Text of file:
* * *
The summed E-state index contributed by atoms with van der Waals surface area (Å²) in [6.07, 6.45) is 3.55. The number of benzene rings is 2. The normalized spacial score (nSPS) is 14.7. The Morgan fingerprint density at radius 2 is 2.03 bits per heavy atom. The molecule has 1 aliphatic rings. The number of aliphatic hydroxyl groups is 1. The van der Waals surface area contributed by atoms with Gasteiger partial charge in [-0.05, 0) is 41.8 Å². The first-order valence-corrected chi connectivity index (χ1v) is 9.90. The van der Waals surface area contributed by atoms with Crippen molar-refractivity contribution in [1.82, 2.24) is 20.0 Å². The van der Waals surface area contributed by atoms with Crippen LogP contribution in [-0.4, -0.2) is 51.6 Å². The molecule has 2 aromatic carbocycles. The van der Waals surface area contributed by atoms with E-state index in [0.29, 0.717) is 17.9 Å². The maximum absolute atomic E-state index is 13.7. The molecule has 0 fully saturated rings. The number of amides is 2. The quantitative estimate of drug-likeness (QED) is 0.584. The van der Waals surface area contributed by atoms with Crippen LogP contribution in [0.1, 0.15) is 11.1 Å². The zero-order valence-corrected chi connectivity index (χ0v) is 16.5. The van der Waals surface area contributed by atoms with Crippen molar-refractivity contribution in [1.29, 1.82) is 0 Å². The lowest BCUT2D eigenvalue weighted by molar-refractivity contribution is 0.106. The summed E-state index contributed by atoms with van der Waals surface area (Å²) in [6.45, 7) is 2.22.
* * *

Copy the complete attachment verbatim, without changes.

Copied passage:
The summed E-state index contributed by atoms with van der Waals surface area (Å²) in [6.07, 6.45) is 3.55. The number of benzene rings is 2. The normalized spacial score (nSPS) is 14.7. The Morgan fingerprint density at radius 2 is 2.03 bits per heavy atom. The molecule has 1 aliphatic rings. The number of aliphatic hydroxyl groups is 1. The van der Waals surface area contributed by atoms with Gasteiger partial charge in [-0.05, 0) is 41.8 Å². The first-order valence-corrected chi connectivity index (χ1v) is 9.90. The van der Waals surface area contributed by atoms with Crippen molar-refractivity contribution in [1.82, 2.24) is 20.0 Å². The van der Waals surface area contributed by atoms with Crippen LogP contribution in [-0.4, -0.2) is 51.6 Å². The molecule has 2 aromatic carbocycles. The van der Waals surface area contributed by atoms with E-state index in [0.29, 0.717) is 17.9 Å². The maximum absolute atomic E-state index is 13.7. The molecule has 0 fully saturated rings. The number of amides is 2. The quantitative estimate of drug-likeness (QED) is 0.584. The van der Waals surface area contributed by atoms with Crippen LogP contribution in [0.1, 0.15) is 11.1 Å². The zero-order valence-corrected chi connectivity index (χ0v) is 16.5. The van der Waals surface area contributed by atoms with Crippen molar-refractivity contribution in [1.29, 1.82) is 0 Å². The lowest BCUT2D eigenvalue weighted by molar-refractivity contribution is 0.106. The summed E-state index contributed by atoms with van der Waals surface area (Å²) in [6.45, 7) is 2.22.